How to keep your older horse young at heart

How to keep your older horse young at heart

Just like us, our horses’ bodies start to show signs of wear and tear as they age. From changes in muscle tone, to dental issues, or Cushing’s Disease, our golden oldies can suffer from a few different health issues. But deciding how to support your senior equine can feel like a minefield. The good news is, there’s plenty you can do to help them feel their best.

Veteran horse care guide

When deciding how to care for your senior horse, the first things to consider are their workload and lifestyle. A 20-year-old horse who still competes in veteran horse showing classes will need different support to a 15-year-old who lives at grass and goes on the occasional hack.

One of the best things you can do to support your senior horse is to keep their horse insurance up to date. As long as your horse is insured with Petplan Equine before their 20th birthday , we continue to provide cover for veterinary fees for illness and injury until they’re 25 years old.

Check your rugs

Older horses can feel the cold more easily, especially if they’re a little underweight. ‘If your horse is old or thin, he’ll use up much-needed energy keeping warm, so it’s always preferable to rug him,’ explains Petplan Equine veterinary expert Gil Riley. If you’re not sure what weight of rug to choose, read our guide on when and how much to rug your horse .

With an older horse, it’s even more important to keep a close eye on the temperature and adjust their rugs accordingly to prevent your horse from overheating, sweating and developing a chill. This is relevant year-round but especially between seasons when weather can be unpredictable, like in spring and autumn.

Carry out frequent worm counts

As horses age, they can be prone to having higher worm burdens and you may find that they don’t respond to their usual wormers like they used to. This can be due to a weakened immune system or your horse having worms that have developed a resistance to the active ingredients found in common worming products. We recommend carrying out regular worm counts to check that your worming programme is still working effectively.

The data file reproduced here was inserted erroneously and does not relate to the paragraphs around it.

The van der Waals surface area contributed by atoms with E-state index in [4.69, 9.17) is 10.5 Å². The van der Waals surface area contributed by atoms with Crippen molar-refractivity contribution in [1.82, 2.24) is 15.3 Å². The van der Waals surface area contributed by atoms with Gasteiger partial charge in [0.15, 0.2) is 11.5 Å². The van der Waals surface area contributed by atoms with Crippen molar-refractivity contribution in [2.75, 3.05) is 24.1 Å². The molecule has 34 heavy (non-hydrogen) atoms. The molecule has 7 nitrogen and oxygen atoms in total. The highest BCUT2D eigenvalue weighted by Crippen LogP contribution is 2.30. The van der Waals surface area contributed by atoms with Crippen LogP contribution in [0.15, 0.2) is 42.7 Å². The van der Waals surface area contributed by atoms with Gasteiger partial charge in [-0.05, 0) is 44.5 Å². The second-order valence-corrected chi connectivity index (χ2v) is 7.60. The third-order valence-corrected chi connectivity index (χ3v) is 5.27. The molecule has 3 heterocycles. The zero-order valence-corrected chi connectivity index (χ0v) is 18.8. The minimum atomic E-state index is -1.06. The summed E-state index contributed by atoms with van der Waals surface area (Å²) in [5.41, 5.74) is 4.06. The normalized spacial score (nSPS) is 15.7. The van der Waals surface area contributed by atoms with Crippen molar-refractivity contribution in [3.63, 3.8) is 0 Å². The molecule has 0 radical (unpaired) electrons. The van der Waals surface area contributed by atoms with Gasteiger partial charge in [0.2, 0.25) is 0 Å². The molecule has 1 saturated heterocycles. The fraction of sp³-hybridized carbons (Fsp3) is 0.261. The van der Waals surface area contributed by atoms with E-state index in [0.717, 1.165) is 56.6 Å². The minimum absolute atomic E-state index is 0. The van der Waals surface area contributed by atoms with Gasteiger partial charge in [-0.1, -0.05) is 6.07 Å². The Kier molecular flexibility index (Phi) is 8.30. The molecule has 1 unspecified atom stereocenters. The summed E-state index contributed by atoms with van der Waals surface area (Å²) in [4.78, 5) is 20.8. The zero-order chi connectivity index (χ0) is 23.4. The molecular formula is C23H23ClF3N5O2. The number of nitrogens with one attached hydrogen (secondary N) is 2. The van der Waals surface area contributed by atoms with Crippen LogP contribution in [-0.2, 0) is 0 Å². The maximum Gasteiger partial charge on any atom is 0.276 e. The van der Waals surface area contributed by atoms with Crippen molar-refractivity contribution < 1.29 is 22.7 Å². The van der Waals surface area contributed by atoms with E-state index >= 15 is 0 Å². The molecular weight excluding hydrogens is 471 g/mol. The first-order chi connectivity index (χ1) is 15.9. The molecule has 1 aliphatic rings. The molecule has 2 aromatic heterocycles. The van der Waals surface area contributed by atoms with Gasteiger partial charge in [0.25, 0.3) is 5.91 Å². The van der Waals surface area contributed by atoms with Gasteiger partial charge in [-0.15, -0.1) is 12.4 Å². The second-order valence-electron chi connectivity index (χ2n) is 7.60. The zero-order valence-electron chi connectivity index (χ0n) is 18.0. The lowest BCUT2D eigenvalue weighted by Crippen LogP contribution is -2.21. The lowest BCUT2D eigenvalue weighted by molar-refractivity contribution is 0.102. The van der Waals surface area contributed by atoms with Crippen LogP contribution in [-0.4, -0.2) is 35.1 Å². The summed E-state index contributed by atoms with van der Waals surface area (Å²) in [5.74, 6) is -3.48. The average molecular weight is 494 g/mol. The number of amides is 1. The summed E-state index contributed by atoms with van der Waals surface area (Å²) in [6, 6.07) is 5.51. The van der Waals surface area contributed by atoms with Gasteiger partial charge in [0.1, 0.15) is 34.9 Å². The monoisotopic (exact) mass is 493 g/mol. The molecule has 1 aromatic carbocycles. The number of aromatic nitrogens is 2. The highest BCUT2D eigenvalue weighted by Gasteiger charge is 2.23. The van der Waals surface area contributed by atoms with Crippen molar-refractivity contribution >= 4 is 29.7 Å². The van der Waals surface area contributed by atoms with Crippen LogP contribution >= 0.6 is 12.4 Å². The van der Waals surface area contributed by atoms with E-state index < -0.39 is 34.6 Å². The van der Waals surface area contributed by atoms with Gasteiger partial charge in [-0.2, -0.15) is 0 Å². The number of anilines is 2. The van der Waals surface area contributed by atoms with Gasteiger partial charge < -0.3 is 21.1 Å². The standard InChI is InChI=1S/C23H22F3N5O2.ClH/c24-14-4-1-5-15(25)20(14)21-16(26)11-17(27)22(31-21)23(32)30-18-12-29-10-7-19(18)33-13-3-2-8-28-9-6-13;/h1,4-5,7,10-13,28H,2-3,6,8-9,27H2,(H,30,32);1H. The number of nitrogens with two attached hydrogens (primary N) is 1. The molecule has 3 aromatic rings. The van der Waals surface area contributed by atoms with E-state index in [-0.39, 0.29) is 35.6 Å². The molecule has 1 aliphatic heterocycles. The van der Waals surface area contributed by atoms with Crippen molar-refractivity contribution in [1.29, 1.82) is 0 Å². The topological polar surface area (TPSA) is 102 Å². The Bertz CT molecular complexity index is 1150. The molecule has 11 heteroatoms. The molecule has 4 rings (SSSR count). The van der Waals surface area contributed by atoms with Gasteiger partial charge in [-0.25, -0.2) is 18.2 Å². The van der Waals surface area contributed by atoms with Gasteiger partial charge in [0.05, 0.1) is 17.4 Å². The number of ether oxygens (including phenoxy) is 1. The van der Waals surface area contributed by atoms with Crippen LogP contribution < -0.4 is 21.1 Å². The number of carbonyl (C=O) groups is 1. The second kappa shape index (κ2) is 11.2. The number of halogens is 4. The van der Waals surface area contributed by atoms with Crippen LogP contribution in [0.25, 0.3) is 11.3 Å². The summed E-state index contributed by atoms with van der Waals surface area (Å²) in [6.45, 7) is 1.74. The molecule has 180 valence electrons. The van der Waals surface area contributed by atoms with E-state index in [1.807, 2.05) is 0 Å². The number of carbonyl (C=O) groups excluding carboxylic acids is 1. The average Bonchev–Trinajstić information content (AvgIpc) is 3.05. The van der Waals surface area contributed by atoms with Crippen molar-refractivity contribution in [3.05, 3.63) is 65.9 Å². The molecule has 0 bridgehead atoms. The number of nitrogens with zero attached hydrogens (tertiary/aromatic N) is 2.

Maintain regular hoof care

Whether your horse is barefoot or shod, scheduling regular hoof care appointments will keep their hooves in the best condition. If your horse is out at grass, don’t be tempted to skip appointments as long toes can lead to cracks or abscesses.

Get the dentist twice a year

Veteran horses can have dental issues including missing teeth, fractures or smooth dental surfaces. Any of these can lead to them being unable to chew their food properly, resulting in weight loss. Booking dental checks twice per year can help you stay on top of any issues as they arise.

Keep up with regular vet checks

Even if your veteran horse is in light or no work, regular vet checks can help you nip potential issues in the bud before they become a problem.

Common conditions for older horses

There are a few health conditions that can affect older horses, and your vet will be able to advise you on how best to manage these.